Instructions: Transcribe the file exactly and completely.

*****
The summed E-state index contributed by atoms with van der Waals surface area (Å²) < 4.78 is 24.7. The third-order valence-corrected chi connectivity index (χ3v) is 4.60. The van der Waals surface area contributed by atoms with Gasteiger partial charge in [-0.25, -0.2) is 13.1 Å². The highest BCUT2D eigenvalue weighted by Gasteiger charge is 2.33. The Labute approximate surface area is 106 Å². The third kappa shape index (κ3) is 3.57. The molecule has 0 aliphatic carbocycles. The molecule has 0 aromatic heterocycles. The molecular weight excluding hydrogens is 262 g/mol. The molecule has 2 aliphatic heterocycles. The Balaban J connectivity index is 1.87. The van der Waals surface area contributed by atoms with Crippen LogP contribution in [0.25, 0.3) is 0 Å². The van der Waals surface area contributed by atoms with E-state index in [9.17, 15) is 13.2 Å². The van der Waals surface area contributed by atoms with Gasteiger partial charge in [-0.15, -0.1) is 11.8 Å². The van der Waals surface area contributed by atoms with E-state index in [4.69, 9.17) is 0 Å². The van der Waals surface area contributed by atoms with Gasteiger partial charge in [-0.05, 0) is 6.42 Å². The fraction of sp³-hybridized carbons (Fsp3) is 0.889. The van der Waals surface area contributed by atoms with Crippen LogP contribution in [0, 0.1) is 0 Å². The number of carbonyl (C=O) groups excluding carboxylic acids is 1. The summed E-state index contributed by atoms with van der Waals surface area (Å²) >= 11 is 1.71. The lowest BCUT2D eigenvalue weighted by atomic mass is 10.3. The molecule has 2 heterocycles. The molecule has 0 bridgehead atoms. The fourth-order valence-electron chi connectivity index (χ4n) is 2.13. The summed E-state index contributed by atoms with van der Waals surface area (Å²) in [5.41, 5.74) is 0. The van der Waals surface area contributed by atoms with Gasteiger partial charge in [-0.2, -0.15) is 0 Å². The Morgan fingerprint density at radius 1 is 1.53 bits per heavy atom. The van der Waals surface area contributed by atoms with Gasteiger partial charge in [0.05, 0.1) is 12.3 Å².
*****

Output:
The summed E-state index contributed by atoms with van der Waals surface area (Å²) < 4.78 is 24.7. The third-order valence-corrected chi connectivity index (χ3v) is 4.60. The van der Waals surface area contributed by atoms with Gasteiger partial charge in [-0.25, -0.2) is 13.1 Å². The highest BCUT2D eigenvalue weighted by Gasteiger charge is 2.33. The Labute approximate surface area is 106 Å². The third kappa shape index (κ3) is 3.57. The molecule has 0 aliphatic carbocycles. The molecule has 0 aromatic heterocycles. The molecular weight excluding hydrogens is 262 g/mol. The molecule has 2 aliphatic heterocycles. The Balaban J connectivity index is 1.87. The van der Waals surface area contributed by atoms with Crippen LogP contribution in [0.25, 0.3) is 0 Å². The van der Waals surface area contributed by atoms with E-state index in [9.17, 15) is 13.2 Å². The van der Waals surface area contributed by atoms with Gasteiger partial charge in [-0.15, -0.1) is 11.8 Å². The van der Waals surface area contributed by atoms with E-state index in [4.69, 9.17) is 0 Å². The van der Waals surface area contributed by atoms with Gasteiger partial charge in [-0.05, 0) is 6.42 Å². The fraction of sp³-hybridized carbons (Fsp3) is 0.889. The van der Waals surface area contributed by atoms with Crippen LogP contribution in [0, 0.1) is 0 Å². The number of carbonyl (C=O) groups excluding carboxylic acids is 1. The summed E-state index contributed by atoms with van der Waals surface area (Å²) >= 11 is 1.71. The lowest BCUT2D eigenvalue weighted by atomic mass is 10.3. The molecule has 2 heterocycles. The molecule has 0 bridgehead atoms. The fourth-order valence-electron chi connectivity index (χ4n) is 2.13. The summed E-state index contributed by atoms with van der Waals surface area (Å²) in [5.41, 5.74) is 0. The van der Waals surface area contributed by atoms with Gasteiger partial charge in [-0.2, -0.15) is 0 Å². The Morgan fingerprint density at radius 1 is 1.53 bits per heavy atom. The van der Waals surface area contributed by atoms with Gasteiger partial charge in [0.05, 0.1) is 12.3 Å².